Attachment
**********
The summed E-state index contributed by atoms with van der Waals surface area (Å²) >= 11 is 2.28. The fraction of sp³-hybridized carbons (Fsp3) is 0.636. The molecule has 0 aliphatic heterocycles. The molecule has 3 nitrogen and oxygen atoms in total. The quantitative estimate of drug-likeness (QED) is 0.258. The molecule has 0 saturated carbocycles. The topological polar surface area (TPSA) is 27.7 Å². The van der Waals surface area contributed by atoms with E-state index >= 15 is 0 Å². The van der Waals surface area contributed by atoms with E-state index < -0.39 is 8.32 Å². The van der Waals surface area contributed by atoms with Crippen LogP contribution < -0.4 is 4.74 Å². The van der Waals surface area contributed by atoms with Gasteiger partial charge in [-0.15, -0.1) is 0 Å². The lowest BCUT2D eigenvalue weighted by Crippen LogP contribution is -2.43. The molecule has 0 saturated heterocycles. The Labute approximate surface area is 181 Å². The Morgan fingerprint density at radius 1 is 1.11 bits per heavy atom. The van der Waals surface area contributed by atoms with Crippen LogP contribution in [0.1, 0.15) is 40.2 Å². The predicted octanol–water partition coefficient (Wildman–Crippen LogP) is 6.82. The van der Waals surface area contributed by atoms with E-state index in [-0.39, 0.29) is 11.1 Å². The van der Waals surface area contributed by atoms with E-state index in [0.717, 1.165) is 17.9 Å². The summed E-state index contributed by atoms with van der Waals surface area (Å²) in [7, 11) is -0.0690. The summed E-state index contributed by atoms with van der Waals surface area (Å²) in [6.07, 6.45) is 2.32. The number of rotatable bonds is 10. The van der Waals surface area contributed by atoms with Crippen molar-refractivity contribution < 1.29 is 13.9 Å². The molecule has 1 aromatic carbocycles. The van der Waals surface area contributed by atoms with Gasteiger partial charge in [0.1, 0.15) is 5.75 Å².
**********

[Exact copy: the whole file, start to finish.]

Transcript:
The summed E-state index contributed by atoms with van der Waals surface area (Å²) >= 11 is 2.28. The fraction of sp³-hybridized carbons (Fsp3) is 0.636. The molecule has 0 aliphatic heterocycles. The molecule has 3 nitrogen and oxygen atoms in total. The quantitative estimate of drug-likeness (QED) is 0.258. The molecule has 0 saturated carbocycles. The topological polar surface area (TPSA) is 27.7 Å². The van der Waals surface area contributed by atoms with E-state index >= 15 is 0 Å². The van der Waals surface area contributed by atoms with E-state index < -0.39 is 8.32 Å². The van der Waals surface area contributed by atoms with Crippen LogP contribution < -0.4 is 4.74 Å². The van der Waals surface area contributed by atoms with Gasteiger partial charge in [-0.15, -0.1) is 0 Å². The lowest BCUT2D eigenvalue weighted by Crippen LogP contribution is -2.43. The molecule has 0 saturated heterocycles. The Labute approximate surface area is 181 Å². The Morgan fingerprint density at radius 1 is 1.11 bits per heavy atom. The van der Waals surface area contributed by atoms with Crippen LogP contribution in [0.1, 0.15) is 40.2 Å². The predicted octanol–water partition coefficient (Wildman–Crippen LogP) is 6.82. The van der Waals surface area contributed by atoms with E-state index in [-0.39, 0.29) is 11.1 Å². The van der Waals surface area contributed by atoms with E-state index in [0.717, 1.165) is 17.9 Å². The summed E-state index contributed by atoms with van der Waals surface area (Å²) in [7, 11) is -0.0690. The summed E-state index contributed by atoms with van der Waals surface area (Å²) in [6.07, 6.45) is 2.32. The number of rotatable bonds is 10. The van der Waals surface area contributed by atoms with Crippen molar-refractivity contribution < 1.29 is 13.9 Å². The molecule has 1 aromatic carbocycles. The van der Waals surface area contributed by atoms with Gasteiger partial charge in [0.1, 0.15) is 5.75 Å².